Space is a violent place, strewn with galaxies that have cannibalized each other to survive. Some of these survivors are galactic fossils, revealing glimpses of the past because they formed in the early universe.
One of them, known as Tucana II, has a much more intriguing story to tell than scientists previously believed, according to a new study.
Our own Milky Way galaxy is ringed by smaller galaxies, called dwarf galaxies, that are also considered to be galactic fossils.
One such galactic fossil is Tucana II, a very primitive and ancient ultrafaint dwarf galaxy located 163,000 light-years from Earth. Scientists know it’s a primitive galaxy because it contains stars with low metal content.
Metals and other heavy elements are created when stars explode. Stars that formed in the early days of the universe were lower in metals than the stars that came after them.
“Stars manufacture elements throughout their lifetimes, which they spread into the surrounding gas when they explode as powerful supernovae,” said study coauthor Joshua Simon, an astronomer at the Carnegie Institution for Science in Washington, DC, in a statement.
“These raw materials are then incorporated into new stars, making each successive stellar generation more chemically complex than its predecessors. As a result, we know that stars containing very small amounts of most elements are incredibly old.”
Astrophysicists used the ground-based SkyMapper telescope in Australia to observe Tucana II in the southern sky, which is visible from Australia. The researchers found stars at the edge of the primitive galaxy that are very distant from the galaxy’s center, yet still ensnared by the gravitational pull of the galaxy.
Study author Anirudh Chiti, a graduate student at the Massachusetts Institute of Technology, developed an algorithm to locate the stars with the lowest metal content, which revealed the stars on the outskirts of the galaxy.
“Ani’s analysis shows a kinematic connection, that these far-out stars move in lockstep with the inner stars, like bathwater going down the drain,” said study coauthor Anna Frebel, the Silverman family career development associate professor of physics at MIT, in a statement.
This connection suggests that the dwarf galaxy has an extended dark matter halo, or an area of material bound to the galaxy’s gravity, which is essentially holding on to these stars.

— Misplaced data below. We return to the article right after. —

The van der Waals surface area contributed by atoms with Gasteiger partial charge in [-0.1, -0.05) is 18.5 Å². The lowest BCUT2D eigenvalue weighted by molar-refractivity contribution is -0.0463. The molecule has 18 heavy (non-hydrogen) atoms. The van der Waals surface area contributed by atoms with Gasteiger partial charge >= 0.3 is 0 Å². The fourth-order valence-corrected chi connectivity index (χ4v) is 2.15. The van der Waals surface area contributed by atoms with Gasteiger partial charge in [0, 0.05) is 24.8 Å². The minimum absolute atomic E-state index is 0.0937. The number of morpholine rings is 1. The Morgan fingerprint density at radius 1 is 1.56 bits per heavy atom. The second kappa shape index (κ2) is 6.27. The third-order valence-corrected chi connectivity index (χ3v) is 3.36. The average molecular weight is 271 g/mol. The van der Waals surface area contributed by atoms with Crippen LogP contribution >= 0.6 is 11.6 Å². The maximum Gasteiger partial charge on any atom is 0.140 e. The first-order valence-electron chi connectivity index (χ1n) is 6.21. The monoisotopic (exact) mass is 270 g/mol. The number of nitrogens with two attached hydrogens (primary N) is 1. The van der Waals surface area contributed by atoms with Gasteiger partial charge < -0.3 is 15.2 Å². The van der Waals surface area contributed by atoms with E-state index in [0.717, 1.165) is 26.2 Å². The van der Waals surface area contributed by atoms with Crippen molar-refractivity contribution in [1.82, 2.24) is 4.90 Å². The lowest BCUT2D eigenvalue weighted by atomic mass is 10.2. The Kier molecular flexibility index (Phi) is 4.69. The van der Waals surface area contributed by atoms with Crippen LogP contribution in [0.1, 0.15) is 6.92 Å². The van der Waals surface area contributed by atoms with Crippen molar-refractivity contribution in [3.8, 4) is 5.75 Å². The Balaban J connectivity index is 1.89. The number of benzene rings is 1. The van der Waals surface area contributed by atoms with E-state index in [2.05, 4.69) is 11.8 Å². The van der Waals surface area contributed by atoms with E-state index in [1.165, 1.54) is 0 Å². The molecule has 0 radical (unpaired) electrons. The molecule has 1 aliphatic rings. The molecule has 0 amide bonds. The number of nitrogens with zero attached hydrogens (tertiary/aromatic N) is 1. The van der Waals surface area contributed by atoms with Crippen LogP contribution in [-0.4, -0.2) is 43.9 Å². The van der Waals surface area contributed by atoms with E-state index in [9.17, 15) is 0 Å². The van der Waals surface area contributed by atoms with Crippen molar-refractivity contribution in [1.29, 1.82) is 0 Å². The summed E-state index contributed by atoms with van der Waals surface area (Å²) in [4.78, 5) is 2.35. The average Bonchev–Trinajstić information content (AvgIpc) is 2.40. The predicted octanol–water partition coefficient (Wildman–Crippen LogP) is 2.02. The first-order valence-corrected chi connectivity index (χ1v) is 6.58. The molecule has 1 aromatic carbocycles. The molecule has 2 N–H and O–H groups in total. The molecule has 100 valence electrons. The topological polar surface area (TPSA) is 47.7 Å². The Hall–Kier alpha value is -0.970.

Dark matter is invisible matter that is believed to make up more than 85% of the universe, providing it with structure. Astronomers for decades have searched for physical evidence of this unseen matter, which provides structure in galaxies that are called halos. Without the structure of dark matter, galaxies would fall apart; it’s essentially the glue that holds them together.
In Tucana II, this dark matter halo is between three to five times more massive than scientists thought. It’s the first evidence that an ultrafaint dwarf galaxy could possess such an extended halo like this.
“This probably also means that the earliest galaxies formed in much larger dark matter halos than previously thought,” Frebel said. “We have thought that the first galaxies were the tiniest, wimpiest galaxies. But they actually may have been several times larger than we thought, and not so tiny after all.”
The study published Monday in the journal Nature Astronomy.
The stars on the edge of Tucana II are also much more primitive than the stars located near the galaxy’s center. Researchers believe this means that the galaxy may be the byproduct of one of the first galactic mergers in the universe between two young galaxies, and that one of them was just a little less primitive than the other one.
“We may be seeing the first signature of galactic cannibalism,” Frebel said. “One galaxy may have eaten one of its slightly smaller, more primitive neighbors, that then spilled all its stars into the outskirts.”
The researchers also observed Tucana II using the Magellan telescopes in Chile to study the metal-poor stars on the outskirts. These stars were even more depleted in metals than those at the galaxy’s center, the scientists found.
“This is the first time we’ve seen something that looks like a chemical difference between the inner and outer stars in an ancient galaxy,” Chiti said.
This discovery of an imbalance in the galaxy’s stars further suggests cannibalism, where a small galaxy gobbled up a neighboring galaxy.
These violent events happen often throughout the universe.
“Tucana II will eventually be eaten by the Milky Way, no mercy,” Frebel said. “And it turns out this ancient galaxy may have its own cannibalistic history.”
The researchers plan to observe and study other galaxies like Tucana II that are located around the Milky Way because they could find even older and more distant stars hanging out in these galaxies.
“There are likely many more systems, perhaps all of them, that have these stars blinking in their outskirts,” Frebel said.